by using 12 or 24 in the supporting work
  • - writes 8
  • - makes a computational error and the answer
    given is a result of that error.

31
2008 Released Items Data Grade 5, Problem 5
Options LEVEL 1 LEVEL 2 LEVEL 3 LEVEL 4 Total
0 84.7 52.8 19.8 3.5 32.8
1 8.5 17.8 15.7 7.0 12.2
2 4.4 28.8 64.2 89.4 54.3
B 2.3 0.7 0.4 0.1 0.7
Total 0.18 0.76 1.45 1.86 1.22
32
2008 Released Items Data Grade 4, Problem 2
33
2008 Released Items Data Grade 4, Problem 2
Options LEVEL 1 LEVEL 2 LEVEL 3 LEVEL 4 TOTAL
A (1?) 40.1 38.4 30.2 16.9 54.5
B (2?) 28.2 17.2 11.0 5.1 54.5
C (3?) 31.0 44.2 58.6 77.9 54.5
Blank 0.6 0.2 0.2 0.1 54.5
34
Released Items
  • Assessment FOR Learning
  • - Able to transform expectations into
    assessment exercises and scoring procedures that
    accurately reflect student achievement
  • - Engaging students in regular
    self-assessment, with standards held constant

35
Released Items, continued
  • http//www.k12.wa.us/assessment/WASL/Mathematics/
  • resources.aspx
  • Released Item Documents (RIDs) view description -
    2008 - 2007 - 2006 - 2004 - 2003 - 2002 - 2001

36
2009 Assessment Update
  • Grade Level Expectations (GLEs)
  • Two sessions Grades 3-8
  • Shortened Test

37
Mathematics Assessment WASL Redesign
Grades 2008 MC 2008 SA 2008 ER 2009 MC 2009 SA 2009 ER
3 23 12 0 22 8 0
4 - 5 21 11 3 22 8 0
6 - 8 27 11 4 26 8 2
High School 27 11 4 No change No change No change
38
2010 Assessment Update
  • Testing Cycle
  • As of now
  • - Washington K-8 Mathematics Standards,
    adopted April 28, 2008
  • - Clarifications fluency algorithms
  • - Test and Item Specs

39
Assessment Timeline
  • April 2008
  • - New Grade 3-8 Math Standards approved
  • - Draft Test and Items Specifications
  • May - November 2008
  • - Align or revise items in existing test items to
    new grade-level standards
  • - Write new items to fill in gaps, Content
    Review, Bias and Fairness
  • October January 2009
  • - Laser Rounds edit items for 2008 Spring WASL
  • - Review, edit, and place pilot items
  • April-May 2009
  • - Last year of current Grade 3-8 math WASL
  • - Pilot new and rewritten items

40
Assessment Timeline cont.
  • April-May 2010
  • - First administration of new Grade 3-8 math WASL
  • July 2010
  • - State Board adopts new performance standards on
    Gr. 3-8 math tests

41
The term fluency . . . .
  • A student is considered fluent when the procedure
    can be performed immediately and accurately.
  • Also, when fluent, the student knows when it is
    appropriate to use a particular procedure in a
    problem or situation.

42
Algorithms
  • Understand and use the standard algorithms
    generally seen in the United States to add,
    subtract, multiply, and divide whole numbers.
  • Some teachers may find value in students learning
    other algorithms to enhance understanding.

43
  • On the WASL, the standard algorithms and other
    possible algorithms, step-by-step mathematical
    procedures that, if followed correctly, always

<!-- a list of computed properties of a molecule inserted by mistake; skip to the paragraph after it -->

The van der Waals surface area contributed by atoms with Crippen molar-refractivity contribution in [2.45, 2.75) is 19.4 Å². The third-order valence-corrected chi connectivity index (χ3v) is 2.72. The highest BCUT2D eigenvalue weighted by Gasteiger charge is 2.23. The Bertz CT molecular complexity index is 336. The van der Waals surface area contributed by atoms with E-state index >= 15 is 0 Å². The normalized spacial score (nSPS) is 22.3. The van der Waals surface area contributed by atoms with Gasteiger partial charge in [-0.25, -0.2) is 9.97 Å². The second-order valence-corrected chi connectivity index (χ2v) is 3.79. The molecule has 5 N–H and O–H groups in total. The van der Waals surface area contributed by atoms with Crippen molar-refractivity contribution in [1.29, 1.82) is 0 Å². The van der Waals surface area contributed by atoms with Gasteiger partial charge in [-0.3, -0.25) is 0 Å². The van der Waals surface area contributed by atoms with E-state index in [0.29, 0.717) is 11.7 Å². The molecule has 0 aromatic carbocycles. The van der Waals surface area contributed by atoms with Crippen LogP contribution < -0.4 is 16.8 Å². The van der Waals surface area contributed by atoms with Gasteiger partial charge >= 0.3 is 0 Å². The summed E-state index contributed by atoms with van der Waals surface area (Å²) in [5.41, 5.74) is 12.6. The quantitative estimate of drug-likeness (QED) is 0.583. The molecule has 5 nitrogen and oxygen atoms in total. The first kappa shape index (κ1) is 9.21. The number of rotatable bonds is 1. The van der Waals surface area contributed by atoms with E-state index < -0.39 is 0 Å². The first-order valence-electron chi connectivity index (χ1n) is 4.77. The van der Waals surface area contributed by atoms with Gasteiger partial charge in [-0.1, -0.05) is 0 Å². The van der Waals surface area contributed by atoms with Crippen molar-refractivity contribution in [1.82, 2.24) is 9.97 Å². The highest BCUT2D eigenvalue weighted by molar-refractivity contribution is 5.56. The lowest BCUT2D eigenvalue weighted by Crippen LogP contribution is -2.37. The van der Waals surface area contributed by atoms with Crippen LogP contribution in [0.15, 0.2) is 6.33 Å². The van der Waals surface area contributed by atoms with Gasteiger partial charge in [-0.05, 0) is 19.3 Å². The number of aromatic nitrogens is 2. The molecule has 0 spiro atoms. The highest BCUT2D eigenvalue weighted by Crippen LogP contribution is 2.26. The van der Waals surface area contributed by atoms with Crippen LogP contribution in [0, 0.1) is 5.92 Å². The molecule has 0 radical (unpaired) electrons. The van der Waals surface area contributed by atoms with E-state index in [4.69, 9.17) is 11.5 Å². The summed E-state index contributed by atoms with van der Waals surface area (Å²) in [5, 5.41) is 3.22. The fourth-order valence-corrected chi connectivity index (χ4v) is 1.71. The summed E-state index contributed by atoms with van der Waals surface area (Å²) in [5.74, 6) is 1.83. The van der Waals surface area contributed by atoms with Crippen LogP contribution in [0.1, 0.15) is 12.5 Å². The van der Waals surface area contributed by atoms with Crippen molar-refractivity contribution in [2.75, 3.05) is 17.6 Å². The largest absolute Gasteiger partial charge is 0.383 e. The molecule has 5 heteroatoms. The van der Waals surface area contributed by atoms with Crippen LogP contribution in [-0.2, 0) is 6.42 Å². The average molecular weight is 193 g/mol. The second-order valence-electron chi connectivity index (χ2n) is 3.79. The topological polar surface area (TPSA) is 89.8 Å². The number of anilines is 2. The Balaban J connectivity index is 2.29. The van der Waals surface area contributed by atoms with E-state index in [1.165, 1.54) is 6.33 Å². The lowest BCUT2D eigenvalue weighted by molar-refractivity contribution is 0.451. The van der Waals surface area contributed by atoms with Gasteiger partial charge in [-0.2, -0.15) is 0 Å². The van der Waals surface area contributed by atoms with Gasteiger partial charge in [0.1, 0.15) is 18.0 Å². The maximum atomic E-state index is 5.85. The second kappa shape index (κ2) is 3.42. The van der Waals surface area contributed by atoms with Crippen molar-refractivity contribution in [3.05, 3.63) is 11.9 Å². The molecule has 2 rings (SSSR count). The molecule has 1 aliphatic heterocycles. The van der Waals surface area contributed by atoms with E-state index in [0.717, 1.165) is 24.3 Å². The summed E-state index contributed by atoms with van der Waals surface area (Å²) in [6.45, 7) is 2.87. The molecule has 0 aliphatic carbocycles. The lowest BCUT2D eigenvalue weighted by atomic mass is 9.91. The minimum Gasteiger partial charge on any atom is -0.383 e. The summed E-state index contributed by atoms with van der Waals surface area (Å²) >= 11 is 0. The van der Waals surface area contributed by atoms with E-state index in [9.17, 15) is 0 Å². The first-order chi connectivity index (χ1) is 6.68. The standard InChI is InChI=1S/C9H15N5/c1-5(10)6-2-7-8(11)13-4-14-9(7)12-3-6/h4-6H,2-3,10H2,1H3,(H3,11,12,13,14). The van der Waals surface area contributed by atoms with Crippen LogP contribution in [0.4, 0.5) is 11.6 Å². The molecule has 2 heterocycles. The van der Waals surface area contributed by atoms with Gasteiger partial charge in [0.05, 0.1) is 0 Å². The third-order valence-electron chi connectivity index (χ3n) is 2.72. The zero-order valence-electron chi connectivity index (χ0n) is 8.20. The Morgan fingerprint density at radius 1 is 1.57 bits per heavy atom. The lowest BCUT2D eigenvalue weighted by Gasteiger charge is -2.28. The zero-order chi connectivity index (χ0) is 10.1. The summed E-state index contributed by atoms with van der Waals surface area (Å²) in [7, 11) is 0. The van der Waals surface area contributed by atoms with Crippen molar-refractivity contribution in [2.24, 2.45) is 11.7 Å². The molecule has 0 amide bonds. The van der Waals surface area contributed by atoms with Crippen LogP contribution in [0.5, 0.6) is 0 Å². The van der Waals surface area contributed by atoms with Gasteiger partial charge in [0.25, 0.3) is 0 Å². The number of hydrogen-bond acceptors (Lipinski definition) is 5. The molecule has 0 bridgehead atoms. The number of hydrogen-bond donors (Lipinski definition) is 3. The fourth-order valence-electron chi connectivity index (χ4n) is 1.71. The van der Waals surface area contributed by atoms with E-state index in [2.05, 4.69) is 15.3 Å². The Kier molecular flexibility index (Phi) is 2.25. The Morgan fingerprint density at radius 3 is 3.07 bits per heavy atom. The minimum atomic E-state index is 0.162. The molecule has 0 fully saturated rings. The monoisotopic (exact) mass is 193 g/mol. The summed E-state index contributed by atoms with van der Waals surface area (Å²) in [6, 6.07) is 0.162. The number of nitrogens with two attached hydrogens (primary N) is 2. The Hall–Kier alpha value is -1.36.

produce a correct solution or answer will be
    given credit.

44
Item Specs
  • Goals
  • Retain clarity and specificity of Standards
    Document.
  • Identify which Performance Expectations to assess
    on WASL.

45
Goal
  • Identify restrictions, if any, for
  • Vocabulary
  • - Vocabulary First Used in Assessment Items
  • - Measurement Vocabulary
  • Computation
  • - Number of addends
  • - Denominators
  • - Decimal places
  • Measurements

46
Goal
  • For each Performance Expectation Identify
  • Cognitive Complexity (Webbs model)
  • Item Type (MC or SA)
  • Contextual Situation or not
  • Tools or No-Tools day

47
Performance Expectations with Restrictions
Items may ask students to C.C. Format Sit Tool
5.3.A Classify quadrilaterals. 2 MC,SA N I
5.3.B Identify, sketch, and measure acute, right, and obtuse angles. 1 MC,SA N I
5.3.C Identify, describe, and classify triangles by angle measure and number of congruent sides. 1,2 MC,SA N I
5.3.D Determine the formula for the area of a parallelogram by relating it to the area of a rectangle. NA NA NA NA
5.3.E Determine the formula for the area of a triangle by relating it to the area of a parallelogram. NA NA NA NA
5.3.F Determine the perimeters and areas of triangles and parallelograms. 1 MC N I
5.3.G Draw quadrilaterals and triangles from given information about sides and angles. 2 SA I I
5.3.H Determine the number and location of lines of symmetry in triangles and quadrilaterals. 1 MC N I
5.3.I Solve single- and multi-step word problems about the perimeters and areas of quadrilaterals and triangles and verify the solutions. 2 MC,SA Y I
48
Stimulus, Stem, and Prompt Rules
  • Use Item Development Guidelines at the beginning
    of this document.
  • Answer choices will be stated in terms of the
    same system of measurement.
  • Items will not require students to convert
    between U.S. customary and metric units.
  • Exponents will not be used to express square
    units.
  • Items may tell students to use a straight edge or
    a protractor.
  • Items will not require use of a particular
    strategy to determine a derived measurement.
  • Grids may be provided in items that require
    students to draw angles or figures.

49
Stimulus, Stem, and Prompt Rules
  • Items assessing 5.3.A may include parallelograms,
    kites, squares, rhombi, trapezoids, and
    rectangles.
  • Items assessing 5.3.C may require triangles to be
    classified by angles as acute, right obtuse or by
    sides as scalene, isosceles, or equilateral.
  • Items assessing 5.3.F may include side measures
    or may require students to measure sides of
    figures.

50
Alignment
Standards
Standards
Assessment
Assess-ment
Assessment Items
Assessment
Standards
Adapted from Norman Webb, 2005
51
Performance Expectation Information Grades 3-8
GRADE Total PEs PEs Assessed of items Assessed 2010
3 37 32 31
4 43 37 31
5 40 33 31
6 39 35 40
7 35 32 40
8 33 31 40
52
Instruction
Standards
Assessment
53
Standards
Instruction
Assessment
54
Instruction
Standards
Assessment
55
Questions
56
  • Thank you
  • for all you do
  • for the students
  • of Washington!